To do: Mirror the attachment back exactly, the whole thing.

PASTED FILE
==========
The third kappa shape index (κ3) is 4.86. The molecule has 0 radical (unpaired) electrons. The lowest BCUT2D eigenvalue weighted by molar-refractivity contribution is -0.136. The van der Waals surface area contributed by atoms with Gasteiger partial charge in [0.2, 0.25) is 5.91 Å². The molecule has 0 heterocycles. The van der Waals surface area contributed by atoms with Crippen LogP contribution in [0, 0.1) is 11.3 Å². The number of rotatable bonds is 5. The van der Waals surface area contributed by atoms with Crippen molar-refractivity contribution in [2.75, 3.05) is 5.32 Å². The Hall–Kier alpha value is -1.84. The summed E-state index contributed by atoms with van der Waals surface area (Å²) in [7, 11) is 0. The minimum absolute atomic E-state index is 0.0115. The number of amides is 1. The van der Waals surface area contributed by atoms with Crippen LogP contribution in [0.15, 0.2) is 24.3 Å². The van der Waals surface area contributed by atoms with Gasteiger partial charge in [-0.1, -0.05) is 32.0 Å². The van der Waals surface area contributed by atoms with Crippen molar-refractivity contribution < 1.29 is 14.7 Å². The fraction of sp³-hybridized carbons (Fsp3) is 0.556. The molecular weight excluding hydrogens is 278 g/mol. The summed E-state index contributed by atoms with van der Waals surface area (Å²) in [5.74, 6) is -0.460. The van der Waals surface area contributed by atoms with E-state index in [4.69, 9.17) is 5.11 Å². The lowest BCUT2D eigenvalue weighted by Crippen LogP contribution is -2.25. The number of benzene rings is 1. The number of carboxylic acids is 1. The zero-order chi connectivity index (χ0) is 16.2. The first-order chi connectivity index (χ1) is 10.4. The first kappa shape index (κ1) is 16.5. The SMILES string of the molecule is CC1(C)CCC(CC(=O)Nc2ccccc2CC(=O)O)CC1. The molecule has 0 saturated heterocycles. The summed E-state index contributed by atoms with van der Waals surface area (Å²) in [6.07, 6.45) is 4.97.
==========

The third kappa shape index (κ3) is 4.86. The molecule has 0 radical (unpaired) electrons. The lowest BCUT2D eigenvalue weighted by molar-refractivity contribution is -0.136. The van der Waals surface area contributed by atoms with Gasteiger partial charge in [0.2, 0.25) is 5.91 Å². The molecule has 0 heterocycles. The van der Waals surface area contributed by atoms with Crippen LogP contribution in [0, 0.1) is 11.3 Å². The number of rotatable bonds is 5. The van der Waals surface area contributed by atoms with Crippen molar-refractivity contribution in [2.75, 3.05) is 5.32 Å². The Hall–Kier alpha value is -1.84. The summed E-state index contributed by atoms with van der Waals surface area (Å²) in [7, 11) is 0. The minimum absolute atomic E-state index is 0.0115. The number of amides is 1. The van der Waals surface area contributed by atoms with Crippen LogP contribution in [0.15, 0.2) is 24.3 Å². The van der Waals surface area contributed by atoms with Gasteiger partial charge in [-0.1, -0.05) is 32.0 Å². The van der Waals surface area contributed by atoms with Crippen molar-refractivity contribution < 1.29 is 14.7 Å². The fraction of sp³-hybridized carbons (Fsp3) is 0.556. The molecular weight excluding hydrogens is 278 g/mol. The summed E-state index contributed by atoms with van der Waals surface area (Å²) in [5.74, 6) is -0.460. The van der Waals surface area contributed by atoms with E-state index in [4.69, 9.17) is 5.11 Å². The lowest BCUT2D eigenvalue weighted by Crippen LogP contribution is -2.25. The number of benzene rings is 1. The number of carboxylic acids is 1. The zero-order chi connectivity index (χ0) is 16.2. The first-order chi connectivity index (χ1) is 10.4. The first kappa shape index (κ1) is 16.5. The SMILES string of the molecule is CC1(C)CCC(CC(=O)Nc2ccccc2CC(=O)O)CC1. The molecule has 0 saturated heterocycles. The summed E-state index contributed by atoms with van der Waals surface area (Å²) in [6.07, 6.45) is 4.97.